08/26/16

NYS IPM  Weekly Field Crops Pest Report, August 26, 2016

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Volume 15  Number 17

 

Pasture Fly IPM/Rotational Grazing/Pasture Soil Health Meeting in Essex County

Date:               September 10, 2016

Time:               2:00 pm to 4:00 pm

Location:         Gillilland Farm,

444 Mountain View Drive, Willsboro, NY

To register please email or call Anita Deming

Email: anitademing@cornell.edu

Phone: 518-962-4810 x409

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View from the Field

Spider Mites on Soybeans

Mike Stanyard (CCE Northwest NY Dairy and Field Crops Team) reports that spider mites on soybeans have been a problem for some farmers that still have drought conditions. In a few cases the farmers had to sprayed their soybean fields with a miticide. For more information see the following article:  Two-Spotted Spider Mites in Soybeans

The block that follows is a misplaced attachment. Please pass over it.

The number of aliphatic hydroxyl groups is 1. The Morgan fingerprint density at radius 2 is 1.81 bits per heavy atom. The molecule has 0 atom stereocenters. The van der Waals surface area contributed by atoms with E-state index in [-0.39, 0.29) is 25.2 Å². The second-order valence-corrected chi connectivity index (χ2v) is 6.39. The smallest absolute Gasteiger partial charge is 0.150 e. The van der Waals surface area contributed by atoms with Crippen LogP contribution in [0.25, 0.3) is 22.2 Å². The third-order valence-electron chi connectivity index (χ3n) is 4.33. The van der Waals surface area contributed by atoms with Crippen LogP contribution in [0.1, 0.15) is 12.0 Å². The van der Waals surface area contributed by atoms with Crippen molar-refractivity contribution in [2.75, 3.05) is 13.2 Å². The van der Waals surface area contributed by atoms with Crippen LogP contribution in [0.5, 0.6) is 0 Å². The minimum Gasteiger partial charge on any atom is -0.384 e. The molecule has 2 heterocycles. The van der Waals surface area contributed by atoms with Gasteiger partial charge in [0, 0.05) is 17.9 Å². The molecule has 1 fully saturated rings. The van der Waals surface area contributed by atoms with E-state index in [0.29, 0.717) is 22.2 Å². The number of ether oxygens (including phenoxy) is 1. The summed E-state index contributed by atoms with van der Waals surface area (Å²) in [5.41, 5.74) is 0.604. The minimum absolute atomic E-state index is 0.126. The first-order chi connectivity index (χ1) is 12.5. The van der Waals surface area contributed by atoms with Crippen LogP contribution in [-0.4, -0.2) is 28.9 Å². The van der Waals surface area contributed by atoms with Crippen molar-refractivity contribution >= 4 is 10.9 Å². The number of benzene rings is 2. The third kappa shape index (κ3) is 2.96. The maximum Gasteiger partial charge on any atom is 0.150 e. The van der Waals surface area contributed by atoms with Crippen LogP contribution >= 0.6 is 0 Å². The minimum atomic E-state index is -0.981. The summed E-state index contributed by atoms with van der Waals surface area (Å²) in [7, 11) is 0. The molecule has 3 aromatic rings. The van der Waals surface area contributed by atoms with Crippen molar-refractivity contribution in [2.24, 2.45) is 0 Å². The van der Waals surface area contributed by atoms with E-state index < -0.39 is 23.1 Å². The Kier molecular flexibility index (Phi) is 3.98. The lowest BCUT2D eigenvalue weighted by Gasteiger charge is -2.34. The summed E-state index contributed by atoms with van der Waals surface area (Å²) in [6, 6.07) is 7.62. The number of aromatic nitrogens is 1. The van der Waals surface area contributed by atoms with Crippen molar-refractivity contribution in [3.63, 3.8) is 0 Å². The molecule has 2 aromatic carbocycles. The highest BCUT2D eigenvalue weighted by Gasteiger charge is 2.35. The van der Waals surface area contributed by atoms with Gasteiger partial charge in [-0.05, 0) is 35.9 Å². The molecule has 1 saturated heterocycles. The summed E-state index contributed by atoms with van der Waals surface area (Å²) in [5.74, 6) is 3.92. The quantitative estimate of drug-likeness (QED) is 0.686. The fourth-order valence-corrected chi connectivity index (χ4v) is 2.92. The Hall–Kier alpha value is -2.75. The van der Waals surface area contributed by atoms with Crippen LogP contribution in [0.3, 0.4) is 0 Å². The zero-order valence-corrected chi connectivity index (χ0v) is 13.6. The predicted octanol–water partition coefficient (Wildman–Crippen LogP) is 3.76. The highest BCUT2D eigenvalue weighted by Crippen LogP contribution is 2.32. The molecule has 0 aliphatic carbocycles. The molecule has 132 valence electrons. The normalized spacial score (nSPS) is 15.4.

Spider mites on soybeans-Photo by Mike Stanyard

Spider mites on soybeans-Photo by Mike Stanyard

Stalk Rots on Corn

At a field corn meeting this week we found some lodged corn that might be the start of stalk rot. The plants were lodging right at the soil surface. When you cut the stalk open as it enters the root system the pith was starting to turn light brown. See article below on stalk rots in field corn.

Gray Leaf Spot on Corn

There have been reports of gray leaf spot starting to show up in field corn in the Hudson Valley. The good thing is that many of the infections have started too late to cause yield losses. Cercospora zeae-maydis is the fungus that causes the disease.

Identification

  1. Early symptoms are yellow to tan lesions with a faint watery halo.
  2. As the lesion progresses it turns brown and rectangular in shape that exist between the distances of the veins.